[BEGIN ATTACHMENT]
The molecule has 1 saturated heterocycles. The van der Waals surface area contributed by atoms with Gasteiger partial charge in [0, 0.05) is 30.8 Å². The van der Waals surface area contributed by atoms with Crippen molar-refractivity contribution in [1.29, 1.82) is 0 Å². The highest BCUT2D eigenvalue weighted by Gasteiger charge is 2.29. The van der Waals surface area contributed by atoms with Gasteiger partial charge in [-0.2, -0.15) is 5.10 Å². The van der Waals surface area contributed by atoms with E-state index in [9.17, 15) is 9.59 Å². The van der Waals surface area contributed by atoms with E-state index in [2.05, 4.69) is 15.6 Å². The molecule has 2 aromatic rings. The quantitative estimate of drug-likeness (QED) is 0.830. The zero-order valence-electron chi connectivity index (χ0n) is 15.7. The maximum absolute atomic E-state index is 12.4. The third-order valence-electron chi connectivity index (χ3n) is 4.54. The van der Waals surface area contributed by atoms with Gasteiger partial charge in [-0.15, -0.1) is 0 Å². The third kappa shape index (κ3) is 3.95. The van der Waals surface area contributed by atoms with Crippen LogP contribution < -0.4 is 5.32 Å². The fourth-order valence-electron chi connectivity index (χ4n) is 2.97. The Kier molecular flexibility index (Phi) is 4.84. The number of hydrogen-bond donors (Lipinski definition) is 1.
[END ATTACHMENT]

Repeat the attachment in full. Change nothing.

The molecule has 1 saturated heterocycles. The van der Waals surface area contributed by atoms with Gasteiger partial charge in [0, 0.05) is 30.8 Å². The van der Waals surface area contributed by atoms with Crippen molar-refractivity contribution in [1.29, 1.82) is 0 Å². The highest BCUT2D eigenvalue weighted by Gasteiger charge is 2.29. The van der Waals surface area contributed by atoms with Gasteiger partial charge in [-0.2, -0.15) is 5.10 Å². The van der Waals surface area contributed by atoms with E-state index in [9.17, 15) is 9.59 Å². The van der Waals surface area contributed by atoms with E-state index in [2.05, 4.69) is 15.6 Å². The molecule has 2 aromatic rings. The quantitative estimate of drug-likeness (QED) is 0.830. The zero-order valence-electron chi connectivity index (χ0n) is 15.7. The maximum absolute atomic E-state index is 12.4. The third-order valence-electron chi connectivity index (χ3n) is 4.54. The van der Waals surface area contributed by atoms with Gasteiger partial charge in [-0.15, -0.1) is 0 Å². The third kappa shape index (κ3) is 3.95. The van der Waals surface area contributed by atoms with Crippen LogP contribution < -0.4 is 5.32 Å². The fourth-order valence-electron chi connectivity index (χ4n) is 2.97. The Kier molecular flexibility index (Phi) is 4.84. The number of hydrogen-bond donors (Lipinski definition) is 1.